The other attractions for today are so grand and so numerous it’s hard to catalog: we ventured to Qumran, the site of the discovery of the Dead Sea Scrolls, where we had a fascinating lecture and discussion about the tension between Judaism and Christianity; toured En Gedi (a national park); floated in the Dead Sea (hilarious stories about that, I can assure you). We conquered fears of heights (ahem – Harry and Cindy), haggled local businesspeople down a few dollars, traversed the dirt roads with our faithful bus driver Salim (“Team Salim!”), and made steps in addressing the ever-decreasing gap between Judaism and Christianity, each faith born of the same father, two brothers  -- one older, one younger, each with his own set of talents. As Lester taught me, the mission of Jewish life is a simple phrase: Tikkum olam; or, “to repair the world.” We don’t have to do it alone. We can do it hand in hand with each other, and with our Jewish and Muslim brothers and sisters. Am Ysrael chai. The people of Israel – all of us – live. Thanks be to God. 
Mary Catherine McAnnally 
The Israeli flag flies from the Herodian
fortress of Masada high above the Dead Sea
An opening in the casement wall of Masada provides a view
a thousand feet above the floor of the desert.
Click here for more photos of day 6.
Day Five: Wednesday,June 1, 2011
We had another full 8:00 – 7:00 day of sightseeing / study, taking in seven sites during the day.  We began with a visit to the Franciscan basilica located on the Mount of the Beatitudes on the northwest corner of the Sea of Galilee (which we re-named Lake Galilee because it is more akin to Lake Martin in size and is fresh water rather than salt water). This is the site where Jesus spoke to the throngs from the mountain (Matthew) / plains (Luke) proclaiming the beatitudes to a growing throng of Jewish followers.  
During our lesson, I happened to be the lucky one in our group approached by an elderly Catholic nun who felt a keen sense of ownership of the premises and who I quickly realized had a “bad beatitude” because our group apparently did not seek permission from the sacristry (check-in office) to sit among the rocks overlooking the fields below (which, interestingly, were filled with banana trees we imagined as people).  My instinct was to respond by telling her, “Blessed are those nuns who are kind,” but I bit my tongue and asked her indulgence. She rolled her matronly eyes and moved on.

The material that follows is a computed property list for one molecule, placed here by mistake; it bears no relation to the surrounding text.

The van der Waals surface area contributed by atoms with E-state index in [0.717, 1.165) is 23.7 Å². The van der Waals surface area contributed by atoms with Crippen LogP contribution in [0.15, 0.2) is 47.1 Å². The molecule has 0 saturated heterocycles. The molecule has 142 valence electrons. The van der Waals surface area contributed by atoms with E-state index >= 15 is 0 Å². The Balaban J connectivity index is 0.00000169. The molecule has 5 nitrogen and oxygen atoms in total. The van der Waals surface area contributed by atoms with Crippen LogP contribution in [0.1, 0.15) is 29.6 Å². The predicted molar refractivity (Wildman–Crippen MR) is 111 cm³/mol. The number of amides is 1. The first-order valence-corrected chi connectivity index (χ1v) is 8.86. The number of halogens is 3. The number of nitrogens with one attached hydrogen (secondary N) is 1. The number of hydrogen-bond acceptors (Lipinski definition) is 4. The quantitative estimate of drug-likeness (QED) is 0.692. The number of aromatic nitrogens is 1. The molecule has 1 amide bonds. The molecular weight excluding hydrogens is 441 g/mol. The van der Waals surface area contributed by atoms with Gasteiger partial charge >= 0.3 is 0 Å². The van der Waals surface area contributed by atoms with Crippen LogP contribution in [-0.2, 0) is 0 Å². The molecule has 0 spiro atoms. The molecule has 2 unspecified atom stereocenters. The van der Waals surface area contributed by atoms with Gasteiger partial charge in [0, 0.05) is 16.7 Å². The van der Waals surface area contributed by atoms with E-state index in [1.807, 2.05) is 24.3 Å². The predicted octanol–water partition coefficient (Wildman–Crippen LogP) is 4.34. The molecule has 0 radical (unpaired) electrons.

A key insight Brian offered was the notion that as a Jew teaching Jews, Jesus was attempting to extend and deepen the Torah (law) rather than override it…”you have heard it said, thou shall not murder and I tell you thou also shall not anger; you have heard it said, thou shall not commit adultery and I tell you thou also shall not lust, etc.” Changing the but to and expresses the idea.
From there we went to the lake/sea shore below to a Benedictine church built on the site where Jesus appeared to Peter following the resurrection (John 21).  Brian introduced us to the idea of a sulha (pronounced sulcha) meal – a meal of restoration - binding people together.  Here Jesus instructs-empowers Peter to go forth and “tend my sheep” and restore relationships, even after Peter had denied him three times.    
The third stop of the day was Capernaum, home of Peter, where Jesus is believed to have based his Galilean ministry.  Again, we visited a Benedictine -owned facility, this one built on the site of what is believed to be the home of Peter’s mother where Peter (and Jesus) lived, and where a contemporary  “space ship” style church has been built in commemoration. Next to this site was a 1st century “insula” or home, which as Brain noted (and Bill Morgan had just preached on the Sunday before we left) vividly illustrates the John 14 heavenly notion of “in my father’s house there are many mansions (rooms).”  Next to the insula was a “heretical” 1st century synagogue where Jesus-following Jews met and where a synagogue of “in-betweeners” continued to worship until the 9th century.  
From there we headed around the northern end of “lake” Galilee to “the other side” (where the gentiles lived) to the community of Kursi, where Jesus drove the demons from the mentally disturbed man and into the pigs, who ran headlong into the lake (Mark 5). It was easy to visualize the story from this hillside location. The highlight of this stop was hearing Brian and April share with us about their excavation work here in year 2001, and seeing their pictures displayed in the museum room on the site. 
The fifth stop of the day was at a kibbutz located nearby in En Gav where we ate lunch in a beautiful setting right on lake Galilee.  Afterward Brian played the role of school marm shooing a number of the women in the group away from the 50% off rack in the gift store and back onto the bus so we could continue on our trek southward.
Next up was a stop at the community of Yardenit on the southern tip of lake Galilee where the River Jordan begins its southward journey  As Skip Donnell noted, the river looks about like the Cahaba River running at one-half capacity. The highlight of the stop was Oliver Clark donning his clerical vestments and leading a service of baptism for the group using water dipped from the River Jordan. Afterwards several members of the group also filled their water bottles with river water to take back home to the Canterbury alter guild for use in our infant baptisms, a tradition that has now been going on 40+ years.